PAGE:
Schilling’s initial wariness was noticeably softening. “The preperation they did in getting ready was big for me,” he says. “It was impressive. It was clear, they’re a very forward-thinking group of guys, and I knew that was going to mesh with what I was trying to do. There was just a lot of common ground.” That night, the Sox made their initial proposal—three years with a club option for a fourth year or four guaranteed years at less money.

Schilling contemplated the offer, pointedly playing with his gaudy World Series ring. “Look,” he said. “You guys are bringing me here for one reason. It’s not to make the playoffs. It’s to get beyond where you were last year and win the World Series. Let’s make that very clear.” Since that was the case, Schilling said, why not build in a World Series clause into his contract: If the team won the championship while he was in Boston, he’d get a raise for every year remaining on the deal. “I don’t want a clause that says, ‘If we make the World Series,'” Schilling said. “This is about winning the World Series. That’s all I care about. That’s what I’d be there for.”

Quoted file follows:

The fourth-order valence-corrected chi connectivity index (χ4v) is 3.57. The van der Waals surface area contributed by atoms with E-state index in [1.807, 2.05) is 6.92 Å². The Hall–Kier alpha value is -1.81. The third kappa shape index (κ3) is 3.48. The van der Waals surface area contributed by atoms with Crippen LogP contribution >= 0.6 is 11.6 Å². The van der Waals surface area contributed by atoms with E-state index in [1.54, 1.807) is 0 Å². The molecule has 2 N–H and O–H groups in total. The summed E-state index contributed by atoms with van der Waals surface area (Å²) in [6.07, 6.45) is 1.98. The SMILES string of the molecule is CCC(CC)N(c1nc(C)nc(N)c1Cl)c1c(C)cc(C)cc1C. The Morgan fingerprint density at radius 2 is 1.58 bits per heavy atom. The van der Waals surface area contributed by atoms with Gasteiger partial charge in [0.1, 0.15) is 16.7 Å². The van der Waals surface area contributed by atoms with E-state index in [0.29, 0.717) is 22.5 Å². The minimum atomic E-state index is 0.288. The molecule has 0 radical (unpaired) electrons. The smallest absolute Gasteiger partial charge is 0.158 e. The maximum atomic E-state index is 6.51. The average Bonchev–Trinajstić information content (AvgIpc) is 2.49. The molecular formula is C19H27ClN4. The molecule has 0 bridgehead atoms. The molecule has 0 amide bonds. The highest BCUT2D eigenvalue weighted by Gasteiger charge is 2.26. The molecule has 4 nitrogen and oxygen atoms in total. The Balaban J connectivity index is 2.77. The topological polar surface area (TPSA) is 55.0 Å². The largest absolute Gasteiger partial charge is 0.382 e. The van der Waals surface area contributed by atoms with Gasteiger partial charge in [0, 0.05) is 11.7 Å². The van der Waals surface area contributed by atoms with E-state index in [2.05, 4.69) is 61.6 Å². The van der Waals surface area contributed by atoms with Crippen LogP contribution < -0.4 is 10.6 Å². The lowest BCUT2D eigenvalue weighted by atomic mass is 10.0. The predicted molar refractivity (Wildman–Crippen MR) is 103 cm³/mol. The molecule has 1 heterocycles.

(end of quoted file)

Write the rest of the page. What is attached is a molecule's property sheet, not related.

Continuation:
As Hoyer says, “We were like, ‘Yeah, that’s pretty cool.'”

As the Red Sox executives were heading back to Schilling’s house on Friday afternoon, they were hopeful they could seal the deal, but they knew that if Schilling didn’t agree to their new offer, they’d have almost no time to renegotiate. When they arrived at Schilling’s house, they presented him with their latest offer. Schilling took the piece of paper on which they had written out all of the specifics–the World Series clause, the award bonuses, the club option–and was silent for several minutes. Finally, he looked up…

What was Schilling’s response to Boston’s initial offer? What was it that sealed the deal? And what were the big righthander’s first impressions of playing in Fenway? Find out the answers to these questions, along with much more about Schilling’s tenure in Boston, in Feeding the Monster, out July 11 from Simon & Schuster.

Post Categories: Baseball & Curt Schilling & Feeding the Monster Sneak Peeks & Larry Lucchino & Red Sox & Theo Epstein